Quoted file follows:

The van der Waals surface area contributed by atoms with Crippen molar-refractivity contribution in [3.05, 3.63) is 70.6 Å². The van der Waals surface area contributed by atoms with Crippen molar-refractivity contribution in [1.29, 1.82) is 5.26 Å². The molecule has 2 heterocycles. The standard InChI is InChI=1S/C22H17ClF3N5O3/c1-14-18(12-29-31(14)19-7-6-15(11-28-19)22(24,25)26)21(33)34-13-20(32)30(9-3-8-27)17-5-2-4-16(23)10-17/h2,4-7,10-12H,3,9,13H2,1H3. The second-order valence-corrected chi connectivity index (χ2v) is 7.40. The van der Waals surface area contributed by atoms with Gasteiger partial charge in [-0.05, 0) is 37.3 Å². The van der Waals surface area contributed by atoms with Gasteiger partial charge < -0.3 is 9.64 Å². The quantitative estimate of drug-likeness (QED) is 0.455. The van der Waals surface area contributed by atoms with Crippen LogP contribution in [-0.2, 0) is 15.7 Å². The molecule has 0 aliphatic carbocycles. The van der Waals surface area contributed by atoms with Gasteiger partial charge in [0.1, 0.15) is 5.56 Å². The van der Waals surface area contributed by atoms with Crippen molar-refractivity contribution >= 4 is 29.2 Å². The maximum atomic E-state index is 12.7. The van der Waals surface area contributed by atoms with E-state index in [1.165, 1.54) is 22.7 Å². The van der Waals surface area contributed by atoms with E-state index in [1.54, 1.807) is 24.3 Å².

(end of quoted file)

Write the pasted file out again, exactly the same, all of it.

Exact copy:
The van der Waals surface area contributed by atoms with Crippen molar-refractivity contribution in [3.05, 3.63) is 70.6 Å². The van der Waals surface area contributed by atoms with Crippen molar-refractivity contribution in [1.29, 1.82) is 5.26 Å². The molecule has 2 heterocycles. The standard InChI is InChI=1S/C22H17ClF3N5O3/c1-14-18(12-29-31(14)19-7-6-15(11-28-19)22(24,25)26)21(33)34-13-20(32)30(9-3-8-27)17-5-2-4-16(23)10-17/h2,4-7,10-12H,3,9,13H2,1H3. The second-order valence-corrected chi connectivity index (χ2v) is 7.40. The van der Waals surface area contributed by atoms with Gasteiger partial charge in [-0.05, 0) is 37.3 Å². The van der Waals surface area contributed by atoms with Gasteiger partial charge < -0.3 is 9.64 Å². The quantitative estimate of drug-likeness (QED) is 0.455. The van der Waals surface area contributed by atoms with Crippen LogP contribution in [-0.2, 0) is 15.7 Å². The molecule has 0 aliphatic carbocycles. The van der Waals surface area contributed by atoms with Gasteiger partial charge in [0.1, 0.15) is 5.56 Å². The van der Waals surface area contributed by atoms with Crippen molar-refractivity contribution >= 4 is 29.2 Å². The maximum atomic E-state index is 12.7. The van der Waals surface area contributed by atoms with E-state index in [1.165, 1.54) is 22.7 Å². The van der Waals surface area contributed by atoms with E-state index in [1.54, 1.807) is 24.3 Å².